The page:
A nonprofit, independent news source to inform, inspire, educate and connect the St. Louis Jewish community.

St. Louis Jewish Light

A nonprofit, independent news source to inform, inspire, educate and connect the St. Louis Jewish community.

St. Louis Jewish Light

A nonprofit, independent news source to inform, inspire, educate and connect the St. Louis Jewish community.

St. Louis Jewish Light

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Dietary laws are another way to bring holiness to everyday life

For the last two years in which I was enrolled in rabbinical school, I served a small congregation every month located in the heart of Cajun Country: Lafayette, La. 

Rabbi Josef Davidson serves Congregation B’nai Amoona and is a member of the St. Louis Rabbinical and Cantorial Association, which coordinates the weekly d’var Torah for the Jewish Light.

Located as it was near the Gulf of Mexico, the residents of Lafayette ate a lot of crayfish, mainly as an étouffée or at crayfish boils. I was familiar with crayfish, which we called crawdads and could find in the lake in City Park in Denver. Fishermen there used them as bait to catch fish. We even caught one and kept it in a large pan filled with lake water. It managed to live quite awhile until the first winter freeze, but that’s another story!

So, whenever I was in Lafayette, invariably someone would declare to me, “Rabbi! You don’t know what you are missing by not eating crayfish! It’s so good!” 

Of course, I could agree that I didn’t know what I was missing, but that fact was not going to persuade me to try these obviously forbidden water creatures. I would reply that there were plenty of kosher fish that were served fresh from the Gulf, so I would not go hungry. And all of them could be prepared blackened, my new favorite preparation, covered with lots of red pepper and other spices.

As we learn in this week’s Torah portion, Shemini, water animals are required to have fins and scales to be considered kosher, or fit for consumption. The rich variety of fish that have fins and scales is enormous, offering more choices than one can possibly consume, so I did not miss seafood that was not kosher, crayfish amongthem. Our Torah portion goes on to describe the characteristics of four-footed animals and of birds that render them kosher.

At first blush, Jewish dietary laws seem highly irrational. Why these animals and not those? Why these birds and not those? Why these fresh water and sea creatures and not those? What is the lesson?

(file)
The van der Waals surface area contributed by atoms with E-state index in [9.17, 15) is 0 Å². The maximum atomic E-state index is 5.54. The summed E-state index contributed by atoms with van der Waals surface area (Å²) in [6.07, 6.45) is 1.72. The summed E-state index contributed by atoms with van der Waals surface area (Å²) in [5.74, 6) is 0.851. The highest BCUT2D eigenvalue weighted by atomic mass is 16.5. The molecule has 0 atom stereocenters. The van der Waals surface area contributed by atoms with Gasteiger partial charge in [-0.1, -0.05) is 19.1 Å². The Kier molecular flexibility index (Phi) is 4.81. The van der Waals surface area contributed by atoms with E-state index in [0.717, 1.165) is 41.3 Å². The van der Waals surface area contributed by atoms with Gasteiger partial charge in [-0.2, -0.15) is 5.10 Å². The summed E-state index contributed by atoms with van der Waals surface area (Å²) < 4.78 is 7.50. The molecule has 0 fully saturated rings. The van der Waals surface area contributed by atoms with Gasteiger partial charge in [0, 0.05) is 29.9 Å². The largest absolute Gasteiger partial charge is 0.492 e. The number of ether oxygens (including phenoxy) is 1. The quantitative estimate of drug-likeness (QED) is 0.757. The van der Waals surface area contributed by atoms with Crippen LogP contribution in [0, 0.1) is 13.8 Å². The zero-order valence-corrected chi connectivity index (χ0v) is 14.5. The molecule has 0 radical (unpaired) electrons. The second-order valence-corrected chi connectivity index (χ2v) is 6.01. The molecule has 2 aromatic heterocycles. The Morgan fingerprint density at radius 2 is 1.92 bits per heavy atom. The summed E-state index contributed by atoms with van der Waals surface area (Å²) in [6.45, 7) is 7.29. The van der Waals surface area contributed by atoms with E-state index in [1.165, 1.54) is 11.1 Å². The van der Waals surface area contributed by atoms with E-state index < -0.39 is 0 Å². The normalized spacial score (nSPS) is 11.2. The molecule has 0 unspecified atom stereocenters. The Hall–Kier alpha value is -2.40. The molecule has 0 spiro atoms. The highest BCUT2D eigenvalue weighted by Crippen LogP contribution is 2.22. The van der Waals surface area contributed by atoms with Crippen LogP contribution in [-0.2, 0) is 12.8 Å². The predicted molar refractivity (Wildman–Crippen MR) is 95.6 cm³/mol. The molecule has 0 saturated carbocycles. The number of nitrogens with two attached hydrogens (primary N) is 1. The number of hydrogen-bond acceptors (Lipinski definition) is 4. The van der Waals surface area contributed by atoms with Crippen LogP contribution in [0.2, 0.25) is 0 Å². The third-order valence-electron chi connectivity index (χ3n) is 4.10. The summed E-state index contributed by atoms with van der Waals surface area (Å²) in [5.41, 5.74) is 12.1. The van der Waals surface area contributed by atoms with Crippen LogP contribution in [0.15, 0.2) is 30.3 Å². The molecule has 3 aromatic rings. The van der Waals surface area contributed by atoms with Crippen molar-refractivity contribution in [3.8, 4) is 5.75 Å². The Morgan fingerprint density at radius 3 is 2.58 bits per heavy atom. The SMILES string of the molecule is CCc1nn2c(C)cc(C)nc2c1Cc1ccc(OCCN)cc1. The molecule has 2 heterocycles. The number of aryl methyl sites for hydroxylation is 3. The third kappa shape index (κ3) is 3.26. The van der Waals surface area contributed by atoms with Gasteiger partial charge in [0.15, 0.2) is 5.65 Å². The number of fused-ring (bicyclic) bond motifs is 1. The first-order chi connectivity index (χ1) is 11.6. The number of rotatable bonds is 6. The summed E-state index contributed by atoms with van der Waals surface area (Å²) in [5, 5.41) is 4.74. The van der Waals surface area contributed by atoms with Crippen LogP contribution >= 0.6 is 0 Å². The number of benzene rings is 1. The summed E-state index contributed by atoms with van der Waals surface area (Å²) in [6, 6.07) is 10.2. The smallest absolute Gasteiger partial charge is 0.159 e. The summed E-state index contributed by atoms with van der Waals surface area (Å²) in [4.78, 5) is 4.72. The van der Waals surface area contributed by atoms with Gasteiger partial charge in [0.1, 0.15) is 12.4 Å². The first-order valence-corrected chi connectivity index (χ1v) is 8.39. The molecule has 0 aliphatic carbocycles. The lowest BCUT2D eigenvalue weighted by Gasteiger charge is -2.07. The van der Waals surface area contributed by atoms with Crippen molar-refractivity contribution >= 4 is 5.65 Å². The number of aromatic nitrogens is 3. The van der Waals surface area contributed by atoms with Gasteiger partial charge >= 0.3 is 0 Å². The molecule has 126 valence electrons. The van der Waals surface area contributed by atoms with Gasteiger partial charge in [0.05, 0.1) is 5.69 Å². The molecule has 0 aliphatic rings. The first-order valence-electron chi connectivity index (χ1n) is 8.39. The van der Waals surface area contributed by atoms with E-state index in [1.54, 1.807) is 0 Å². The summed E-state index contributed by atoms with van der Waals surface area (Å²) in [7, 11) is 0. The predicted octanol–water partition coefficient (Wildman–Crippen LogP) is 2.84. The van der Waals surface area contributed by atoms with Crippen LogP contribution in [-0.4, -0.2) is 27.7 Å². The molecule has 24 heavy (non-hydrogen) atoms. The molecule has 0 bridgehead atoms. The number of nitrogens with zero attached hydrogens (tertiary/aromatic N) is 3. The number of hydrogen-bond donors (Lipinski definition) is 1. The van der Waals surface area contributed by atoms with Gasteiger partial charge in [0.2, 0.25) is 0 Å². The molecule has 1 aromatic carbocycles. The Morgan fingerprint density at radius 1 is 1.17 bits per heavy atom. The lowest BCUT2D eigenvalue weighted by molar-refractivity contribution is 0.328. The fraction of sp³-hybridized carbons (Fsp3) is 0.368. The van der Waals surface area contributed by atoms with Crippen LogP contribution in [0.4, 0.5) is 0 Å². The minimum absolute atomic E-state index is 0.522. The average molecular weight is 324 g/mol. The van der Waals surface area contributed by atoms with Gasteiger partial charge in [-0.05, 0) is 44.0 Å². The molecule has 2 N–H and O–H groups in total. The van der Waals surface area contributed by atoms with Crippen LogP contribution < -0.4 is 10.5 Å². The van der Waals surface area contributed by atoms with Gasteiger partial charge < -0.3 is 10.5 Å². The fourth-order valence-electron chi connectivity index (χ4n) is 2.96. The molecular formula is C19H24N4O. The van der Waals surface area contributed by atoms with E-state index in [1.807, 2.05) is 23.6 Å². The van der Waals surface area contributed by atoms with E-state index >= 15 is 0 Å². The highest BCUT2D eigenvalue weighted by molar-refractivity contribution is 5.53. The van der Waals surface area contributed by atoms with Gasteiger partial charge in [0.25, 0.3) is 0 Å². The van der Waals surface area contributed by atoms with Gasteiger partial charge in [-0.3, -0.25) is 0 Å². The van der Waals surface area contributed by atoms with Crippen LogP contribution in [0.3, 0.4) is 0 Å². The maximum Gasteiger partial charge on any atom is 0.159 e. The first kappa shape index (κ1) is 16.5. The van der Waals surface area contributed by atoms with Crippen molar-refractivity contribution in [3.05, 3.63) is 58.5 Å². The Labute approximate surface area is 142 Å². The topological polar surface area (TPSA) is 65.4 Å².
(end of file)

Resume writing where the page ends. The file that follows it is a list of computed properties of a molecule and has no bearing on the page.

There is a saying: “You are what you eat.” Animals that are kosher are peaceful, vegetarian ruminants. Kosher winged creatures are not birds of prey. Fish with fins and scales are a bit more heterogenous. But what they share in common is that their flesh can be dried and otherwise preserved and that their preparation does not involve cooking them alive. Animals and birds are to slaughtered humanely and as painlessly as possible. If we are what we eat, then ideally we, too, are peaceful and nonviolent.

Mindfulness has become a trait to be valued as a means of learning to be in the moment and enhance our experiences, spiritual and physical. Kashrut, Jewish dietary laws, is a means by which we become mindful of what it is that we put into our bodies. Instead of merely satisfying appetites, we have the opportunity to elevate consumption to a higher level of holiness. By exercising control over what we consume, we develop a physical and spiritual discipline that stands us in good stead for the many more serious decisions that we make over the course of our lives than, “What’s for dinner?”

The dietary laws are one of the means by which we actualize the statement that the Jewish people is an Am Kadosh, a holy people. This is not the kind of “holier than thou” holiness that some might associate with the term holy. 

Am Kadosh also refers to the notion that we are a people set apart from others, as noted by the prophet Bilaam when he blessed the Israelites instead of cursing them. There is nothing inherently wrong about the diets of those who do not observe Kashrut. 

In fact, the rabbis admonish us to refrain from saying that we do not consume pork because it is vile. They advise us to say that it is the sweetest of meats. Rather, we refrain from enjoying the sweetest of meats voluntarily, mindfully, as part of a spiritual and physical discipline.

The dietary laws that are found in this week’s Torah portion are one of the means by which we elevate our lives to a higher plane of mindfulness and of holiness. In every aspect of life, Judaism is a way of life that makes the mundane holy and infuses life with meaning and purpose at all times.

Shabbat Shalom!

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